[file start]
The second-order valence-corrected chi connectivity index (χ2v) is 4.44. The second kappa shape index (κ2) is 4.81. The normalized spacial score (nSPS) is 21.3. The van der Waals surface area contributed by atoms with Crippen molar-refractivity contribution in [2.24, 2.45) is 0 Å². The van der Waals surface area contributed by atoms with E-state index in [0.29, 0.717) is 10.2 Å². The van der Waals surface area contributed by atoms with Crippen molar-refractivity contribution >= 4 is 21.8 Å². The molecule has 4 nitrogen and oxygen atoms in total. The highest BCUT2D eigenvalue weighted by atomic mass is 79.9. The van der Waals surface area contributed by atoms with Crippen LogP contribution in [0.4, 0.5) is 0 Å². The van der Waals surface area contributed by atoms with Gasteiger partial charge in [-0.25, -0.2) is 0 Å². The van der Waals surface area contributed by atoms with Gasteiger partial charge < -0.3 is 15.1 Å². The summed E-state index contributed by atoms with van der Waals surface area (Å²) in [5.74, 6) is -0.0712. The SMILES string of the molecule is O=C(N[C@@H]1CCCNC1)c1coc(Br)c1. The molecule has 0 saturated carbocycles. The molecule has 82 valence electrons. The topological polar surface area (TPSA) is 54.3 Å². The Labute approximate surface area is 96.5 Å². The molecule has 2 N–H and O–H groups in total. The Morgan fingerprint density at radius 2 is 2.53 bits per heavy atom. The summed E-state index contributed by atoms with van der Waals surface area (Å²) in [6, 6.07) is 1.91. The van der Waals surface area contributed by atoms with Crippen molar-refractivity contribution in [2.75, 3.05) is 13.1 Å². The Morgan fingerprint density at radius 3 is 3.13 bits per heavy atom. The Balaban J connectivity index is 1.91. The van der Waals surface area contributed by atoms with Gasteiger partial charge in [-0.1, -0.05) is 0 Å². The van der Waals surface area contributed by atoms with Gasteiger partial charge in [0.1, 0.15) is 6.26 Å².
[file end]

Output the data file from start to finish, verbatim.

The second-order valence-corrected chi connectivity index (χ2v) is 4.44. The second kappa shape index (κ2) is 4.81. The normalized spacial score (nSPS) is 21.3. The van der Waals surface area contributed by atoms with Crippen molar-refractivity contribution in [2.24, 2.45) is 0 Å². The van der Waals surface area contributed by atoms with E-state index in [0.29, 0.717) is 10.2 Å². The van der Waals surface area contributed by atoms with Crippen molar-refractivity contribution >= 4 is 21.8 Å². The molecule has 4 nitrogen and oxygen atoms in total. The highest BCUT2D eigenvalue weighted by atomic mass is 79.9. The van der Waals surface area contributed by atoms with Crippen LogP contribution in [0.4, 0.5) is 0 Å². The van der Waals surface area contributed by atoms with Gasteiger partial charge in [-0.25, -0.2) is 0 Å². The van der Waals surface area contributed by atoms with Gasteiger partial charge < -0.3 is 15.1 Å². The summed E-state index contributed by atoms with van der Waals surface area (Å²) in [5.74, 6) is -0.0712. The SMILES string of the molecule is O=C(N[C@@H]1CCCNC1)c1coc(Br)c1. The molecule has 0 saturated carbocycles. The molecule has 82 valence electrons. The topological polar surface area (TPSA) is 54.3 Å². The Labute approximate surface area is 96.5 Å². The molecule has 2 N–H and O–H groups in total. The Morgan fingerprint density at radius 2 is 2.53 bits per heavy atom. The summed E-state index contributed by atoms with van der Waals surface area (Å²) in [6, 6.07) is 1.91. The van der Waals surface area contributed by atoms with Crippen molar-refractivity contribution in [2.75, 3.05) is 13.1 Å². The Morgan fingerprint density at radius 3 is 3.13 bits per heavy atom. The Balaban J connectivity index is 1.91. The van der Waals surface area contributed by atoms with Gasteiger partial charge in [-0.1, -0.05) is 0 Å². The van der Waals surface area contributed by atoms with Gasteiger partial charge in [0.1, 0.15) is 6.26 Å².